3. YOC seems to ignore inflation. Sure 100% YOC might seem great, but as you said you probably have had the stock for decades. How much has inflation taken out of your gain?
    Dividend stocks are great, but I never thought about looking at them like this.

    • Gen Y Finance Journey

      I’m glad these comments confirm that I’m not missing some important implication of YOC that makes it a worthwhile metric to look at. It can be fun to measure, but I think fun is about all it’s good for.

  4. It’s funny — if most people spend as much time working on ways to save money as they do with the minute details of their investing, their finances would likely be so much better off (I just don’t think that saving money is as ‘sexy” as investing in most people’s minds — as can been seen when people talk at gatherings)

    • Gen Y Finance Journey

      Very true. People do tend to spend more time and energy on the things they find interesting. Unfortunately, the things they find interesting aren’t always the most useful place to put their time and energy. And certainly not when they spend that time concocting various metrics that don’t actually tell you anything.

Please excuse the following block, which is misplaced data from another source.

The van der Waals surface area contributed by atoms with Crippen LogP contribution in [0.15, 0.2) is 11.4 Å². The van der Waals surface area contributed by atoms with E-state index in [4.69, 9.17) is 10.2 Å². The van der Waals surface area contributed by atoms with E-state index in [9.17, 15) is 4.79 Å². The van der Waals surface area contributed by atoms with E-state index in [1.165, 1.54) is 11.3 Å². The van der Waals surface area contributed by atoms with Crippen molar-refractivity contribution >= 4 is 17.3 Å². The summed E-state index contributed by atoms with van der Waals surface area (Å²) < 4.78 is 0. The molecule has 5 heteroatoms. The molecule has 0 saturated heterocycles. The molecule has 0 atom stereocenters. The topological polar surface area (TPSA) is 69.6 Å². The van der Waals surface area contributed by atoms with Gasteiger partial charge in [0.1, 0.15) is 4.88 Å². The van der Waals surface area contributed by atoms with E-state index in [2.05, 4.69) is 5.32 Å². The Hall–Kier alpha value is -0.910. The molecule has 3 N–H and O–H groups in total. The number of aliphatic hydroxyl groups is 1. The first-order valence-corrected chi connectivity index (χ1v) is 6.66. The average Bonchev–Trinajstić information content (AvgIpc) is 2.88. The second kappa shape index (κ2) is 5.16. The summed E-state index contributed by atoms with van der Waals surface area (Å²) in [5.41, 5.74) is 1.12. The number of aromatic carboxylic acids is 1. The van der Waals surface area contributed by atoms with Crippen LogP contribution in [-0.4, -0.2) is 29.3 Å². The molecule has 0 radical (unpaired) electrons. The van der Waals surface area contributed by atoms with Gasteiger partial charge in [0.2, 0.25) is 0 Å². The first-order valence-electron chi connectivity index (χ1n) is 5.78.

5. I don’t have any dividend stocks, but when I do (oh, and I WILL someday), mostly I just want to know; How much cash money can I bank from these investments. YOC seems like a fancy statistic that people like to tout in order to justify how long they’ve held a stock, which doesn’t seem to matter as far as bottom line goes.

    • Gen Y Finance Journey

      I don’t have a huge portfolio of dividend stocks, but I enjoy dreaming about the day I’ll have enough that the dividends can pay for most or all of my expenses. Like you, I just focus on how much money the stocks pay me in dividends and whether it’s likely that they will continue to pay me more and more as time goes on, because really that’s all that matters.

  6. Interesting topic! Since I’m not a dividend investor and probably won’t be for some time, I haven’t really thought much about it. I also pray that people do not find their self worth in their YOC! What a terrible thought.

    • Gen Y Finance Journey

      Hopefully I was exaggerating! I have seen some people write about YOC as if it’s something they’re really proud of, which I just don’t understand.